The American Journal of Archaeology stands in solidarity with Black, Indigenous, and People of Color against systemic injustice in North America and throughout the world. The Journal fully endorses the AIA Statement on Archaeology and Social Justice.

  • Emma L. Baysal, Haluk Sağlamtimur
    Available as Open Access

    Başur Höyük in southeast Turkey lies at a critical crossroads linking Mesopotamia, Anatolia, and Caucasia. The site was excavated as part of the Ilısu Dam and Hydroelectric Power Plant (HEPP) project rescue excavations. During the Early Bronze Age I (3100–2900 BCE), a cemetery was created in an area previously occupied by an Uruk settlement. A stone cist grave and accompanying outer area contained several burials.

  • Daniel Calderbank

    While pottery is the most abundant form of material culture found at Mesopotamian archaeological sites, references to pottery vessels in cuneiform texts are comparatively infrequent. Beyond one-to-one identification of common vessel names with archaeological pot types, rarely have these two sources of evidence been integrated to expand our understanding of Mesopotamian peoples’ perceptions of, and engagements with, their material world.

  • Richard Janko, Sorin M. Colesniuc, Mihai Ionescu, Ion Pâslaru
    Includes Open Access Supplementary Content

    In 1959, the oldest book that had then been found in Europe, a scroll of papyrus datable to ca. 350–325 BCE and here named P. Callatis 1, was discovered in an imposing tomb of Macedonian type at Callatis (Mangalia, Romania) on the west coast of the Black Sea. In 2011, it was recovered in Moscow and returned to Mangalia.

  • Dylan Kelby Rogers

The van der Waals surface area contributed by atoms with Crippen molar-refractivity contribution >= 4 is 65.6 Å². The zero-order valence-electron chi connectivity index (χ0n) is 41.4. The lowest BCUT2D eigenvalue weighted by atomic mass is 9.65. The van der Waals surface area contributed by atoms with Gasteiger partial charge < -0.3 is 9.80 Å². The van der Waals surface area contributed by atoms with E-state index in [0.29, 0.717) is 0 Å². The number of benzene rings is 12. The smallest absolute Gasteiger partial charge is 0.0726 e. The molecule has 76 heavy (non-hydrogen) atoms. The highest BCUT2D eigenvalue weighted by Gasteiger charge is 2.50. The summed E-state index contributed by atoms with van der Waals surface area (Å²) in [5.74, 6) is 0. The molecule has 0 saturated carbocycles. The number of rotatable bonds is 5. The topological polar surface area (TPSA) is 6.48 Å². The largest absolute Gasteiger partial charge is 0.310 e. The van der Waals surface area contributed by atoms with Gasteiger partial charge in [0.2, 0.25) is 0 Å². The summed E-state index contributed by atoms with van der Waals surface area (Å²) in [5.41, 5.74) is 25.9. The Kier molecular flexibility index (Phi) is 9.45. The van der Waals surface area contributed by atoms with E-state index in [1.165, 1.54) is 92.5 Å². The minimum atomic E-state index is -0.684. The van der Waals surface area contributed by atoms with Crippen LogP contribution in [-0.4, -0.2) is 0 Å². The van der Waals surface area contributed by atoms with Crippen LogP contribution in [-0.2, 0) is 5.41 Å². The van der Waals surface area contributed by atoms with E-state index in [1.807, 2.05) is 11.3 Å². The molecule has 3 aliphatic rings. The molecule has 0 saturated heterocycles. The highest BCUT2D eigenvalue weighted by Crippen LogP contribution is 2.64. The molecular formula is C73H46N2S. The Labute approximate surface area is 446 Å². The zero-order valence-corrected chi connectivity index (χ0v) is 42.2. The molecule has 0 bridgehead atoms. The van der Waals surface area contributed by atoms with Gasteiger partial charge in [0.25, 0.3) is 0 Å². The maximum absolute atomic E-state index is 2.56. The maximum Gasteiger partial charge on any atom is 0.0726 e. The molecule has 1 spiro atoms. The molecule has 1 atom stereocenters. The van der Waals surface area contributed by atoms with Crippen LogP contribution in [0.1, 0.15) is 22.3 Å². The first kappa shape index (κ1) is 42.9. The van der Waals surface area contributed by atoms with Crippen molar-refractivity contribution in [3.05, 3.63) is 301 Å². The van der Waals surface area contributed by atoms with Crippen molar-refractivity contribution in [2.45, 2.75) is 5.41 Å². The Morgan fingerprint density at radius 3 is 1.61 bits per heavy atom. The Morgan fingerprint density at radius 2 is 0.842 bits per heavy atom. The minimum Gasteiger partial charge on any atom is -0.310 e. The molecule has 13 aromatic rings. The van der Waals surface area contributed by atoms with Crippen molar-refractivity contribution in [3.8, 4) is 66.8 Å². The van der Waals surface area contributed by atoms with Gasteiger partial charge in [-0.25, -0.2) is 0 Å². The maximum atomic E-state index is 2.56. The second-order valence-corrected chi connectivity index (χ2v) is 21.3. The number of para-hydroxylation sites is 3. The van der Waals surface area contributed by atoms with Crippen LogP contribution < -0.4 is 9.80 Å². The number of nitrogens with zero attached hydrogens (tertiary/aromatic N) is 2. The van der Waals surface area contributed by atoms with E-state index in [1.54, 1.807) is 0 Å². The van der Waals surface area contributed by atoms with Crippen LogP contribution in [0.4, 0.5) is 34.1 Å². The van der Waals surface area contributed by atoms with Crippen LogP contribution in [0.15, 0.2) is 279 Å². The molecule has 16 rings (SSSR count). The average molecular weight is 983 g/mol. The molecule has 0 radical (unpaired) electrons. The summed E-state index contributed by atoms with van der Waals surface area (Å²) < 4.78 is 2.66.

The water displays in Roman Greece in the villa of Herodes Atticus at Eva-Loukou and in the forecourt of the sanctuary of Demeter and Kore at Eleusis demonstrate diverse uses and contexts of flowing water. By focusing on the sensorial experience an ancient individual had with these structures, especially through the framework of a sensorial assemblage, we can highlight how sensory elements had the power to create immersive encounters.

  • George Christopher Watson

    The use of the same obverse die by multiple cities in the Roman provinces has been much discussed from a numismatic standpoint, with particular focus on its implications for the system of coin production and for control of minting in the Roman provinces. Instead of considering die sharing as evidence to aid our understanding of the coinage, this article switches the focus onto the practice itself and examines it as a historical process in its own right.

  • Brendan Haug
    Available as Open Access

    Following its nominal independence from Britain in 1922, Egypt increasingly protested continued European control of the Service des antiquités de l’Égypte, the office that administered archaeology and the antiquities trade. Public conflicts were frequent, pitting Western researchers against Egyptian nationalists who advocated for the decolonization of the Service.

  • Caitlin Chien Clerkin, Bradley L. Taylor
    Available as Open Access
    Includes Open Access Supplementary Content

    Museums are primary sites of exchange between diverse publics and disciplinary experts. As museums’ missions have shifted toward public service over the last 40 years, public access has been partially digital. In this essay, we survey ways museums have recently brought their ancient Mediterranean and Middle Eastern resources to online audiences, in both long-term projects and COVID-19 pandemic efforts.

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Job Listing: Editor-in-Chief

The Archaeological Institute of America (AIA) is accepting applications for the position of Editor-in-Chief of the American Journal of Archaeology (AJA). The Editor-in-Chief (EIC) is responsible for assessing submissions to the journal, overseeing peer review, and developing an editorial vision for the future of the AJA. For more information and to apply, please see ajaonline.org/job.